Estate planning is a crucial component of money management. Let’s look at Jim, a hypothetical Malaysian stock investor with a wife and two adult children.
Over time, he has built a portfolio comprising dividend stocks listed in Malaysia and Singapore. But what happens when he passes away?
To begin with, Jim’s portfolio and bank accounts will be frozen upon his death. There are three ways for his portfolio to be “unlocked”, each differing in terms of speed, clarity, and estate management and distribution.
1. If Jim has not written a will
Jim’s wife and children would need to apply for a letter of administration and appoint a representative – or representatives – to become the administrator of the estate. This could be done at the high courts, a district land office, or through Amanah Raya, depending on the size of the estate.
Upon receiving the letter, the administrator would manage Jim’s estate, settle his outstanding debts and taxes, and distribute the remainder based on the ratios stated under the Distribution Act 1958: a third to Jim’s wife, and two thirds to his children.
Depending on the complexity of the situation, the entire process could take between two and five years.
Some questions to be asked are:
- Are Jim’s wife or children the best candidates to administer his estate?
- Will Jim’s estate be administered and distributed according to his wishes?
- Is it desirable for Jim’s portfolio to be frozen during the process, which could take years?
Without a will, there would be a lot of ambiguity as to how Jim’s portfolio should be managed. Also, the estate process would be more costly and tedious, given the additional paperwork and coordination between his family members, legal team, and stakeholders.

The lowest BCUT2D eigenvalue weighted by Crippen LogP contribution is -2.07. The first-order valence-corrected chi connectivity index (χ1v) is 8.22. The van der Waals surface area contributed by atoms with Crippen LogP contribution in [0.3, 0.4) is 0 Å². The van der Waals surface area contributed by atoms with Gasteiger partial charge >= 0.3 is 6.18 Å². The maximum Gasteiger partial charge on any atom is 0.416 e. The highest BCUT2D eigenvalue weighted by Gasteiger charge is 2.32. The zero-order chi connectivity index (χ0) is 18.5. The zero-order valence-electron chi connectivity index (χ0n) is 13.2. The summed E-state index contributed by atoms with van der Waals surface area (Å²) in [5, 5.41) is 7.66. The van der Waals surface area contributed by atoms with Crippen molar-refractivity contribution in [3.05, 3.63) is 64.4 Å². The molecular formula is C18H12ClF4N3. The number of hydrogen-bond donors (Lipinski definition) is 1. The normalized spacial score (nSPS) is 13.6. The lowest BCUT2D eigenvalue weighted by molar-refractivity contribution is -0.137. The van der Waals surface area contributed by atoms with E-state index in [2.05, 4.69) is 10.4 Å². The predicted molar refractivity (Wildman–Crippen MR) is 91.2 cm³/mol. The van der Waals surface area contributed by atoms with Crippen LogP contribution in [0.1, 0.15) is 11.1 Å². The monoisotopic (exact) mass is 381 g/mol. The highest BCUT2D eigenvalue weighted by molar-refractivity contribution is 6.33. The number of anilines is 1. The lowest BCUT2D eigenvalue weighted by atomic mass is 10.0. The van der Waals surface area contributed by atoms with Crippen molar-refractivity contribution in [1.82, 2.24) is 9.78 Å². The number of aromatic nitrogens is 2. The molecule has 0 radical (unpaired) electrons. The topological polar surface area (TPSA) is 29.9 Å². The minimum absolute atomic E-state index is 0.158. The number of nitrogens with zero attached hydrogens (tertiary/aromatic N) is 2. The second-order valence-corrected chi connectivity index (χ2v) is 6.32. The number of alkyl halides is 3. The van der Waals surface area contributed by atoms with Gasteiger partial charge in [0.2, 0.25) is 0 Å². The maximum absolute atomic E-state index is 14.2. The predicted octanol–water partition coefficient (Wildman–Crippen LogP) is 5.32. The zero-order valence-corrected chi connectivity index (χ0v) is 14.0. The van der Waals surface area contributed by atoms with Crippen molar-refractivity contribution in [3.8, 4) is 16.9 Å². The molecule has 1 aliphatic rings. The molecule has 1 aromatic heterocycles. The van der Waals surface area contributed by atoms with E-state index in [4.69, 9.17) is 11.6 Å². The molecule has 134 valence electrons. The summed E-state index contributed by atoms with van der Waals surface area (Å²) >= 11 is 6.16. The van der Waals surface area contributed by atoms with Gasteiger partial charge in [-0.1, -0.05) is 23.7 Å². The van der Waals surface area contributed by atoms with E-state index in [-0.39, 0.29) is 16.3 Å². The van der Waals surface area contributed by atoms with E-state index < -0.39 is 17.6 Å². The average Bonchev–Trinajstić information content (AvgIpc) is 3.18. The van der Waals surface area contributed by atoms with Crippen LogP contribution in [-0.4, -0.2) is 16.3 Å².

2. If Jim has a Malaysian will
By being clear on how the estate is to be administered and distributed, a will would mean fewer headaches and more money saved for Jim’s loved ones.
Jim would have appointed an executor for his estate, eliminating ambiguity over its administration. He would specify how his portfolio is to be managed, and choose to liquidate stocks for proceeds to be distributed to his beneficiaries.
Jim would also state his preferred ratio of distribution, e.g. 100% to his wife, or a 50-50 share between her and their children.
Alternatively, he could decide against immediate liquidation to ensure a long-term payout for his loved ones. He could form a testamentary trust within his will and instruct the executor to hold on to his shares for a specified number of years, before they are liquidated or transferred to his heirs.
The process could be reduced to between one and two years, instead of up to five years.
Now – what if Jim also has 100,000 shares in a Singaporean company?
3. Does Jim need a Singaporean will?
This depends on the stockbroking house Jim uses. If he holds his shares with a Malaysian stockbroker, these shares would be administered in Malaysia via his Malaysian will.
If he holds shares with a Singaporean broker but has a will in Malaysia, the executor would need to apply to a Malaysian high court for a grant of probate to administer his Malaysian estate. Jim’s estate in Singapore would be frozen in the meantime.
Once the Malaysian estate is settled, the Malaysian will would then be sent to Singapore for a “reseal”, to get a Singaporean grant of probate to administer Jim’s estate there. A fee in Singapore dollars would be imposed, which could get expensive.
However, if Jim has wills in both Malaysia and Singapore, the process to distribute his estates in both countries could be carried out concurrently. This would be more cost-effective and efficient, especially if he has a sizable holdings.
Additionally, his heirs need not wait one to two years for his Malaysian will to be administered before starting the legal process in Singapore.
This article first appeared in KCLau.com. Ian Tai is a financial content writer, dividend investor, and author of many articles on finance featured on KCLau.com in Malaysia, and ‘Fifth Person’, ‘Value Invest Asia’ and ‘Small Cap Asia’ in Singapore.